Interetrieving

I’m supposed to be working on a private curriculum project and preparing for my mathsconf25 talk, so naturally I had an idea about something completely unrelated and I’m running with it. Call it organic interleaving.

So, a very brief summary follows.

What?

The research into retrieval and spaced interleaving is out there and will justify why this might work somewhere.

All subjects will have a record of the key knowledge that they expect students to have secured, and when.

Store these in quiz form, centrally, and select five questions (the original ten is too many) from five subjects each day, week, lesson etc.

In tutor time, display, answer and then discuss these questions.

In lessons, drop questions from other subjects into your retrieval session

In Key Stage 4, students of a particular subject can explain the concepts to those who aren’t.

Why?

Students benefit from the retrieval effect and from the interleaving: an unexpected change in concept rather than interleaving in its truest sense (discovering and connecting links to other areas).

Students benefit from living the idea that “revision” is something you do as you go along.

Students realise that the disciplines do not exist in isolation.

Tutors benefit from a better idea of what their students are studying and where their difficulties lie.

Subjects benefit from better retrieval of key ideas.

How?

Giant shared spreadsheet. Drop questions in tagged with Subject, Year group, Week, Month, Answer.

Turns out people are already doing this, of a sort. Mechanisms such as Carousel Learn from @adamboxer1 and others can be adjusted to achieve this, or Tom Riley @riley_ed does this in his school using Google Sheets.

I’m going to investigate further. Just not right now!

Making up for lost time

Earthquake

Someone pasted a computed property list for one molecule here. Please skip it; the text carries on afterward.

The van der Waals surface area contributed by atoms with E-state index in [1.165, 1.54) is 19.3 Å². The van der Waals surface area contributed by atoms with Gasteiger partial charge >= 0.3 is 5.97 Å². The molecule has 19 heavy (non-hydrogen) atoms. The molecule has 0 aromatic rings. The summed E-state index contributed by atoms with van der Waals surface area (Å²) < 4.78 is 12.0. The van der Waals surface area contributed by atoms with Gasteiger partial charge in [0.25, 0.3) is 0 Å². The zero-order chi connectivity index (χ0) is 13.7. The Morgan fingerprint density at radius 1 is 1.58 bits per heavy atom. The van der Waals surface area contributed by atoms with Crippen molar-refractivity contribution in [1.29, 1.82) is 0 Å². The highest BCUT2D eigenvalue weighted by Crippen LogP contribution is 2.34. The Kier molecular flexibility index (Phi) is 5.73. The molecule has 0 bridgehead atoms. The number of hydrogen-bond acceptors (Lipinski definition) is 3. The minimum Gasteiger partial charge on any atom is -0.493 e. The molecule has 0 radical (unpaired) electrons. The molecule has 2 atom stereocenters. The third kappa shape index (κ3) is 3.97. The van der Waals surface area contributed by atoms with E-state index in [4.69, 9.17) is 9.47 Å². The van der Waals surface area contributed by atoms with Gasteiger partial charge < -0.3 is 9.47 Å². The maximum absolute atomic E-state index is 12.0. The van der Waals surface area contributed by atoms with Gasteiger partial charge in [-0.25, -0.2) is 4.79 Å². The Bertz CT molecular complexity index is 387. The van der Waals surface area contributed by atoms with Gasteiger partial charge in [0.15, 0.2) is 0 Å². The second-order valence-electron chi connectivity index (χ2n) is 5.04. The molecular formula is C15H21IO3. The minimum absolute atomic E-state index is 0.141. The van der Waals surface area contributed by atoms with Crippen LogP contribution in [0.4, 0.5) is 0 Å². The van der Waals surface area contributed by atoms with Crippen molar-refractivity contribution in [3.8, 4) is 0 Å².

As teachers we plan ahead. The rhythms and cycles of school life are the template over which we lay our own lives, and I think this is why the current hiatus has hit many of us hard. Like a bereavement, that which we have built our life around has suddenly disappeared.

So what do we do? Of course, we revert to type and start planning ahead, considering what we might face when students return to “normality”. Regardless of when that might happen, the principal concern among many teachers is, of course, that the gap has widened.

But what gap? Between whom? And how do we close it? I share a few thoughts in this blog.

Falling Back

Those hardest to reach in school will have done even less at home, and those hardest working may have done even more work, but it’s unlikely that they would have learned any more at home than they would have with a teacher present. They haven’t necessarily gained. But we will have a gap in work done, and ultimately a gap in learning between these two extremes. It’s vital that we properly diagnose these gaps in the entire student body, and then begin to teach them properly from a developmentally appropriate point?

Assessment

Thoughtful assessment, and the flexibility of both our curriculum and our teachers will play an important part here. We’ll probably need to design these assessments ourselves for two reasons;

    1. to allow for the lockdown learning to be given proper attention based on our context, and
    2. because it must feed in to what we do next

The assessment and the next curriculum steps need to be planned together. Fortunately we’ll probably have months to get it right. There’s even time for a training course.

Curriculum

Remember all that work and thinking you did on the curriculum? You might end up putting aside the work for a while, but keeping the thinking. What would you expect students to know on their return? How will you support those who haven’t worked at home (they’re children – it’s not their fault) whilst making sure those who worked hard are rewarded and extended? Importantly, how will you get everyone (students and teachers) to buy in to your plans?

Teachers

Are you planning the timetable, or appraisals for next year? Keeping teachers in their comfort zone for the year is no bad thing – they’ll have enough other stuff to deal with that is more important.

Motivation to Improve

And when the children return, we will also need to be mindful of a gap in attitude, and please indulge me for why. Before I was a teacher I worked as a consultant for a software company. Businesses would pay up to £1000 a day for my visits (I know! And this was the 90s!) and so the stakes were high. But being young and slack, I admit, I sometimes saw a technical fault or a lack of preparation on their part as a positive. What luck! Those expectations were now diminished, and I didn’t have to perform at my best because other factors were at play which weren’t my fault.